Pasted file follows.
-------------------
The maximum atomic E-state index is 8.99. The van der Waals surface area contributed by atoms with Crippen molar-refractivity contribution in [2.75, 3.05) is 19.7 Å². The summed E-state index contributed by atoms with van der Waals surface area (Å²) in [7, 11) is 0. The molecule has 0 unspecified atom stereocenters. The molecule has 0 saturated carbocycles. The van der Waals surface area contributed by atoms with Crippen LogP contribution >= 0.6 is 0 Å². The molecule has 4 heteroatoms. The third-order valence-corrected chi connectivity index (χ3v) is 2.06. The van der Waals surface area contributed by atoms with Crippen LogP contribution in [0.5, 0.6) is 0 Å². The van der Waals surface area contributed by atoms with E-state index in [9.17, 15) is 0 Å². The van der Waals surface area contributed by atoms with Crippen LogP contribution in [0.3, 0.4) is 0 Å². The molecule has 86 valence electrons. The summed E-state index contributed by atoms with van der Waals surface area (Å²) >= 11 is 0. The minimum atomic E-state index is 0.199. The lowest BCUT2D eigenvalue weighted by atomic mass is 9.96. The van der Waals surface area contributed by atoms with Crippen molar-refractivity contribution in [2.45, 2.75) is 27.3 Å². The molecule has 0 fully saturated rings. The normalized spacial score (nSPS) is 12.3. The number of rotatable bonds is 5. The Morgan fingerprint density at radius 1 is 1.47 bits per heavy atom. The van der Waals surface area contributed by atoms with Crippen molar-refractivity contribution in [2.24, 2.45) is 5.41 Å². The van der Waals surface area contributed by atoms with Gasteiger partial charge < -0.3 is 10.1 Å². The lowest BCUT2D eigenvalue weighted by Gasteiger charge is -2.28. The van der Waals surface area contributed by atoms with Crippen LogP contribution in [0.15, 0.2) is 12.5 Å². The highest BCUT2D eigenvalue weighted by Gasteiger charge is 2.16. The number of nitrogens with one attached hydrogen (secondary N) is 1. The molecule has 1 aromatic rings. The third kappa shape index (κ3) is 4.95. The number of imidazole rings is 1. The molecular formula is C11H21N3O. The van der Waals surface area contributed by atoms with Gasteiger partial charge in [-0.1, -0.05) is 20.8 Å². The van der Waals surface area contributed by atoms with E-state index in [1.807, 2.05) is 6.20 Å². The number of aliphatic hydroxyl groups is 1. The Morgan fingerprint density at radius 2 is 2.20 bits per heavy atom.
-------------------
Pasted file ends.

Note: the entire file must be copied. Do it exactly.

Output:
The maximum atomic E-state index is 8.99. The van der Waals surface area contributed by atoms with Crippen molar-refractivity contribution in [2.75, 3.05) is 19.7 Å². The summed E-state index contributed by atoms with van der Waals surface area (Å²) in [7, 11) is 0. The molecule has 0 unspecified atom stereocenters. The molecule has 0 saturated carbocycles. The van der Waals surface area contributed by atoms with Crippen LogP contribution >= 0.6 is 0 Å². The molecule has 4 heteroatoms. The third-order valence-corrected chi connectivity index (χ3v) is 2.06. The van der Waals surface area contributed by atoms with Crippen LogP contribution in [0.5, 0.6) is 0 Å². The van der Waals surface area contributed by atoms with E-state index in [9.17, 15) is 0 Å². The van der Waals surface area contributed by atoms with Crippen LogP contribution in [0.3, 0.4) is 0 Å². The molecule has 86 valence electrons. The summed E-state index contributed by atoms with van der Waals surface area (Å²) >= 11 is 0. The minimum atomic E-state index is 0.199. The lowest BCUT2D eigenvalue weighted by atomic mass is 9.96. The van der Waals surface area contributed by atoms with Crippen molar-refractivity contribution in [2.45, 2.75) is 27.3 Å². The molecule has 0 fully saturated rings. The normalized spacial score (nSPS) is 12.3. The number of rotatable bonds is 5. The Morgan fingerprint density at radius 1 is 1.47 bits per heavy atom. The van der Waals surface area contributed by atoms with Crippen molar-refractivity contribution in [2.24, 2.45) is 5.41 Å². The van der Waals surface area contributed by atoms with Gasteiger partial charge < -0.3 is 10.1 Å². The lowest BCUT2D eigenvalue weighted by Gasteiger charge is -2.28. The van der Waals surface area contributed by atoms with Crippen LogP contribution in [0.15, 0.2) is 12.5 Å². The highest BCUT2D eigenvalue weighted by Gasteiger charge is 2.16. The number of nitrogens with one attached hydrogen (secondary N) is 1. The molecule has 1 aromatic rings. The third kappa shape index (κ3) is 4.95. The number of imidazole rings is 1. The molecular formula is C11H21N3O. The van der Waals surface area contributed by atoms with Gasteiger partial charge in [-0.1, -0.05) is 20.8 Å². The van der Waals surface area contributed by atoms with E-state index in [1.807, 2.05) is 6.20 Å². The number of aliphatic hydroxyl groups is 1. The Morgan fingerprint density at radius 2 is 2.20 bits per heavy atom.